THE LYRIC THEATER ON SUMMERS STREET
The Lyric Theater Fire, Thanksgiving
|On Thanksgiving Day 1975, I was on Probation
with the Charleston Fire Dept, having a total of two months on the
job. The Lyric Theater was a porno house in it's last days,
and I don't remember a great deal about the fire, other than I remember
seeing about 30 inches of water backed-up behind the glass door of
a business, possibly a couple of doors down... or maybe even within
the Lyric building itself. Anyway, I pointed this out
and was told to break the glass with an ax and relieve the pressure
and allow the water to escape. When I did, all sorts of things
that cannot be mentioned on this website started flowing out the door,
across the sidewalk and down the gutter. You see, there was a shop
(I cant remember what it was) that had storage in the back and sold
all sorts of "marital aids". These "marital aids"
were pretty dangerous looking to be quite honest, and the firefighters
all had a good laugh over them. I'll end this part of the story
here and now... but there was more to the story that would last
right up until around 1981 with the opening of the "Firehouse
Number 4 Restaurant" on East Washington Street. |
The blaze began just before 3 a.m. Thanksgiving
Day in an old three-story brick structure housing the Chicago Meat
Market at 142 Summers St. and spread to the Lyric Theater on one side
and a building housing Curly's Men's Shop on the other. John Allessio
was owner of the Chicago Meat Market, and the Butts estate owned
the property that housed the Chuck Wagon Restaurant and the Gun Store.
Spyro Stanley owned the Lyric, which was then torn down (as
were others) and made into a parking lot. The Lyric showed X Rated
films, and the business was moved to West Washington Street.
The Winos did it?
Charleston Gazette, Dec 4th, 1975
To people my age and older, there were
just two words for bums on the street: WINO was the most used,
and BUM was second. There were no "homeless" or "disadvantaged".
If they lived on the street, they were WINOS. As I look back,
our Winos were a much better class of people than what we have today.
Winos usually drank the cheapest wine $1.39 would buy... like "Night
Train", "Thunderbird", "MD 20/20" or
|They also loved "Sterno", and
I'd find empty cans of it everywhere in the alleys. In case
you're too young, Sterno was a gelled alcohol... napalm in a can,
that you use to heat food with in camp stoves or a buffet. Invented
around 1900, Sterno is made from Ethanol. Ethanol, also called
ethyl alcohol, pure alcohol, grain alcohol, or drinking alcohol, is
a volatile, flammable, colorless liquid. It is a psychoactive drug,
best known as the type of alcohol found in alcoholic beverages and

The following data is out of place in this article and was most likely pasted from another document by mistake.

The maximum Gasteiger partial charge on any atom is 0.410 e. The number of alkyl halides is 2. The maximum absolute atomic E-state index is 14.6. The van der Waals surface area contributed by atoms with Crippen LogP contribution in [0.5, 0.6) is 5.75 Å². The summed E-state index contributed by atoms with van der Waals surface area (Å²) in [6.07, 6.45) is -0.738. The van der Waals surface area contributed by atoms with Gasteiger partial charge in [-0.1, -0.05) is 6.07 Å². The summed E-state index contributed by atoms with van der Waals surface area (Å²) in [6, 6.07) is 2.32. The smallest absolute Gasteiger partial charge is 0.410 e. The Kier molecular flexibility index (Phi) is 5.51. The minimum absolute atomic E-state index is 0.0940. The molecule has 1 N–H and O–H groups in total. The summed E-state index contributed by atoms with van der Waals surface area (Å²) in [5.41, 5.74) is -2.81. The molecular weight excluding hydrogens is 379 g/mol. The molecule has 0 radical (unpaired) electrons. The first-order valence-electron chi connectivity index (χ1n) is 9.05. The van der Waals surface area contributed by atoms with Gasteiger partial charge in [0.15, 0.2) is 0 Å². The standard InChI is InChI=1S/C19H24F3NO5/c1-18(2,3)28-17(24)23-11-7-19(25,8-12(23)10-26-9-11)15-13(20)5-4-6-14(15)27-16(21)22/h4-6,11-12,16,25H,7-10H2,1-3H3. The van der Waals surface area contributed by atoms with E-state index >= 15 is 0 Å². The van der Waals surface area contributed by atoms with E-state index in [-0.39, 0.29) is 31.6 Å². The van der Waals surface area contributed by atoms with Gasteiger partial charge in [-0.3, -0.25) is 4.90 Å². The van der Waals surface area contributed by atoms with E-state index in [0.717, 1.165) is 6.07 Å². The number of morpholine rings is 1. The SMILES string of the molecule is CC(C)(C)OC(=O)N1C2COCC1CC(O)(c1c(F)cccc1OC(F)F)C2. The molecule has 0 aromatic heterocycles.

in modern thermometers. Sterno was so cheap and potent that the manufacturer
had to put a chemical in it (Methanol-wood alcohol) in order to dissuade
the Winos from drinking it. I personally think this came about
because the government couldn't tax that type of alcohol. Whatever
the reason, huge signs were posted in every store that sold
Sterno to warn people that it was no longer safe to drink. (not that
it ever really was) Many Winos disregarded this warning and as a result,
died over time. Our Winos seldom ever bothered anybody.
They usually kept to the back sides of town and you'd NEVER see them
downtown Capitol Street, because the cops didn't allow it. They'd
get their monthly checks, buy their booze and maybe a little food.
When that ran out, they'd sometimes show up at a back door looking
for a handout of food. NOT money... but FOOD. They didn't stand for
hours at an intersection holding a sign begging for money like the
Bums of today. We all knew most of the Winos and "sort
of" looked out for them. They were rarely a threat of any
kind... unlike today.|
These kids are standing in front of the Lyric in the early 50s.
Brenda Wantlin Young Photo
THE LYRIC WAS CHARLESTON'S OLDEST THEATER
Some real doozies were playing...
Notice the "Adults Only".... and this was 1938!
|In that same year of 1938, this
movie was showing. It says" See the creation of baby and 3 different
births of the baby. Not terribly erotic. Soon, the new owners took
over and remodeled the Lyric.|
|The Lyric was purchased then by "Bramwell Theaters". Yes, from Bramwell WV in the heart of the coal
fields where at one time were more millionaires per capita than
anywhere in America|
In 1940, there was a bit of a issue with this movie...
in 1940, the following article appeared. The plan was to build a
huge theater right across the street from the Library. That would place
it where Stone & Thomas Dept Store later went in. So what
happened? Was it the war? Who knows? We know that it
never got built, and stayed on Summers Street right up until it
burned down in the 70s.|
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